The state is reacting hard to the new challenge: By late afternoon, the very reliable human rights organization “OVD.info” had registered more than 2,250 arrests across Russia. In Moscow one of them was Yulia Navalnaya, the wife of the imprisoned opposition leader; however, she was later released, according to media reports. The actual number of those arrested is likely to be far higher, as the reports from individual police stations across Russia show. For example, a journalist from Sochi for the Kremlin-critical newspaper Novaya Gazeta reports that more than 70 people were arrested with her. At this point in time, “OVD.info” only knew of six arrests in the city on the Black Sea.
In many cities, the security forces use force against the peaceful demonstrators, beat them with clubs, even if they are already on the ground. Konstantin Kotow knows these dangers only too well. He has joined the crowd in Moscow to – as he says – demonstrate for the freedom of Navalnyj, all political prisoners and Russia. The 35-year-old Muscovite helped Navalnyj in his attempt, foiled by those in power, to run in the 2018 presidential election; He also wears a sweater with the inscription “Navalnyj 2018” on Saturday.
The details of the murder of the groom and his brother at a wedding in New Moscow have become known. This was reported by the newspaper “Moskovsky Komsomolets”. According to the newspaper, the tragedy occurred on the second day of the celebration.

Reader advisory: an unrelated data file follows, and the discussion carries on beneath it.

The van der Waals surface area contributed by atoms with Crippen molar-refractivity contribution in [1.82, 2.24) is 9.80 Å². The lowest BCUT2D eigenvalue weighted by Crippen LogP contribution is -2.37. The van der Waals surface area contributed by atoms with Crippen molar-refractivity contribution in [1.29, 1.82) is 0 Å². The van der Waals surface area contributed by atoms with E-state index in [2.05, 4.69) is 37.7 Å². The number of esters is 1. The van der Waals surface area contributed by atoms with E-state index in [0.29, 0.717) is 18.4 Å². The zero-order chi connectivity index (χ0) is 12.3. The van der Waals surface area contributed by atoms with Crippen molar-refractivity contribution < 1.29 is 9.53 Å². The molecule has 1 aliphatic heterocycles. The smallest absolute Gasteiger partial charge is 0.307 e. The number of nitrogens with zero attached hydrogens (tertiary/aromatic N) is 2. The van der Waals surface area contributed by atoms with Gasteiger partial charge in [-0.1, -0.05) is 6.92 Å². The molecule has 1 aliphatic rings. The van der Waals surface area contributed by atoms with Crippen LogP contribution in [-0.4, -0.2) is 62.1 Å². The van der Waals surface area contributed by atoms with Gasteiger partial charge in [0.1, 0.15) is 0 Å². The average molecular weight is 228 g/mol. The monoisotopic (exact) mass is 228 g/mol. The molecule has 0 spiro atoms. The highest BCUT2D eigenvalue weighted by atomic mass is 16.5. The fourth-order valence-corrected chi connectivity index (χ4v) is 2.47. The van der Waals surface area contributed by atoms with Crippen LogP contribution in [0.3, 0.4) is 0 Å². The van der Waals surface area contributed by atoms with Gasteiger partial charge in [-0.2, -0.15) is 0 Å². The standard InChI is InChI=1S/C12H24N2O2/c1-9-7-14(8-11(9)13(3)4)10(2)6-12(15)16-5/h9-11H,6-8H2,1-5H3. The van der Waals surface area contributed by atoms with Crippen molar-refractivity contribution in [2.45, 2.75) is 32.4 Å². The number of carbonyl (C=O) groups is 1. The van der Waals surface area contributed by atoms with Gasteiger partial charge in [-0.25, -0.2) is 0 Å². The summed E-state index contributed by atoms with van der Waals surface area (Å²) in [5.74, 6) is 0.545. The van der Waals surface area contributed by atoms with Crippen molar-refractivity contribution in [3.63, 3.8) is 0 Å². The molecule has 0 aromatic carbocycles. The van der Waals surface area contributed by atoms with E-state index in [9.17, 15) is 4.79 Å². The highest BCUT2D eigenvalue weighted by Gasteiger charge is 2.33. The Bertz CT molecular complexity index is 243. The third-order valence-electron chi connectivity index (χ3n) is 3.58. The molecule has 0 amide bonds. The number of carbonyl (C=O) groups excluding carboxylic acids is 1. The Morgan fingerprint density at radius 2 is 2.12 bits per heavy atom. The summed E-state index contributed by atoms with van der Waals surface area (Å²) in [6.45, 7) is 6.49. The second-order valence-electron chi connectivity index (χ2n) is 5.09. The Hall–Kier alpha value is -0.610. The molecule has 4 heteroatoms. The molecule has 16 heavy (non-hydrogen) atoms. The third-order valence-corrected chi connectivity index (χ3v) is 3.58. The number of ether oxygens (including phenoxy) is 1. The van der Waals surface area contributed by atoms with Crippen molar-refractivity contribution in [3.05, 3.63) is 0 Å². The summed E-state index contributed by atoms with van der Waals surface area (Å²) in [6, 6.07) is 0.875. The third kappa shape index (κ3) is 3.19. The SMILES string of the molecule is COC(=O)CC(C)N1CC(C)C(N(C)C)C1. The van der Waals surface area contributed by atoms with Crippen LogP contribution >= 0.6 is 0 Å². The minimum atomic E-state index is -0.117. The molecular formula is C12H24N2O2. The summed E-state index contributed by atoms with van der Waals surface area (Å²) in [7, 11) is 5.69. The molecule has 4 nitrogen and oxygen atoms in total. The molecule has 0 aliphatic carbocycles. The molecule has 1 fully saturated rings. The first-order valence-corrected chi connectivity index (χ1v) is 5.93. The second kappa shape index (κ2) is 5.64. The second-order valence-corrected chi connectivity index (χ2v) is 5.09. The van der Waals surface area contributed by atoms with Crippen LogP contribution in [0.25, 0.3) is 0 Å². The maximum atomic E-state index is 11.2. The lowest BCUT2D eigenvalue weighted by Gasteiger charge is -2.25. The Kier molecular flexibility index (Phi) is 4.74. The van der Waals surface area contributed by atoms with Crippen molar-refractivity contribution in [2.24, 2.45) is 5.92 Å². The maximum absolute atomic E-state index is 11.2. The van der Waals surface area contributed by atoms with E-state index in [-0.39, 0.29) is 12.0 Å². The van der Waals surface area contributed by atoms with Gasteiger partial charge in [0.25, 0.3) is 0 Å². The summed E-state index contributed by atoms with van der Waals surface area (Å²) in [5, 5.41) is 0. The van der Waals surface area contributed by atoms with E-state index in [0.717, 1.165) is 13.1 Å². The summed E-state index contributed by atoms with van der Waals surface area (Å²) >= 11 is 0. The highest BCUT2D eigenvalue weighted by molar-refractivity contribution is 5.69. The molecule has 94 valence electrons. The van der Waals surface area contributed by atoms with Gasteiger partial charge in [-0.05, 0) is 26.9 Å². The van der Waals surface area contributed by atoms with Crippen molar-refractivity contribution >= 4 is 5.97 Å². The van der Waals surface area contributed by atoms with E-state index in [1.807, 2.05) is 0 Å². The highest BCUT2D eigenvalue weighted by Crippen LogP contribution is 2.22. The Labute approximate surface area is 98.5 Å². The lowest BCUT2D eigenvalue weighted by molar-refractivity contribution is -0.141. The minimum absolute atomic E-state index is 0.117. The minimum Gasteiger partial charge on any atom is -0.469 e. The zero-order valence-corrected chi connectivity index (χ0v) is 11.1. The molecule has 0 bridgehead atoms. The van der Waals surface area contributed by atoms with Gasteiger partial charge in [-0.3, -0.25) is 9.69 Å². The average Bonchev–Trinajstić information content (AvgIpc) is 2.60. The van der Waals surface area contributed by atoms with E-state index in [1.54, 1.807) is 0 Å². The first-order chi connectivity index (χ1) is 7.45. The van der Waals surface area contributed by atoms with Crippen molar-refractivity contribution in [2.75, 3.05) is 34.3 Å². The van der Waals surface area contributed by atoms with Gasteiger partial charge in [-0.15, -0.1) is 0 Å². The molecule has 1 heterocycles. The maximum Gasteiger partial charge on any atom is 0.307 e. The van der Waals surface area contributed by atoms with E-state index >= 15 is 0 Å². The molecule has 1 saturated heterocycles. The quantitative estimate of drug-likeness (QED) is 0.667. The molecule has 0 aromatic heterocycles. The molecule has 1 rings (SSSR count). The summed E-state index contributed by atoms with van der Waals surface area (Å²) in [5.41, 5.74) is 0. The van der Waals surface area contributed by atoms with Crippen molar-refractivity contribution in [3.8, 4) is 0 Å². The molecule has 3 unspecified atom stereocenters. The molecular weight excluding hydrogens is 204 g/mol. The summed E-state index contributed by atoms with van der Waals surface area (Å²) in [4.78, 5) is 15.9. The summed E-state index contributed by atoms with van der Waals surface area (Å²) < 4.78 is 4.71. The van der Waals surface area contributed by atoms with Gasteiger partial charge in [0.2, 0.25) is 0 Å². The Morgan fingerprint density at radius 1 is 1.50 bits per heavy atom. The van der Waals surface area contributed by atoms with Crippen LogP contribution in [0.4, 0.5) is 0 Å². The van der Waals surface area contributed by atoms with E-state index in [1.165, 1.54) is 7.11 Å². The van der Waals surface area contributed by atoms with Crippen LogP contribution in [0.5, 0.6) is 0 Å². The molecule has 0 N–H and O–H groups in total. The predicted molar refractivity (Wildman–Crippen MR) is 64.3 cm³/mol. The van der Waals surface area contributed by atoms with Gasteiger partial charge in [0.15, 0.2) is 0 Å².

The wedding was celebrated by a 34-year-old native of Moldova. During a dance competition, a verbal conflict began between one of the guests and the groom’s brother, which later turned into a fight. The guests managed to separate the fighting and, it would seem, the conflict was settled.
Later, the participant in the fight called his brother out into the street to talk, and the groom went with him. According to the guests who have been in the building since the moment of the tragedy, they heard the sounds of shots, but mistook them for a salute.
The bodies of the groom and brother were discovered by the bride at the end of the celebration. Later, she saw the alleged killer – he was detained by police officers. According to unconfirmed reports, the suspect’s accomplice is on the wanted list.
According to police reports, the groom and his brother both died on the spot. After the incident in the capital, the “Intercept” plan was introduced to search for the suspect.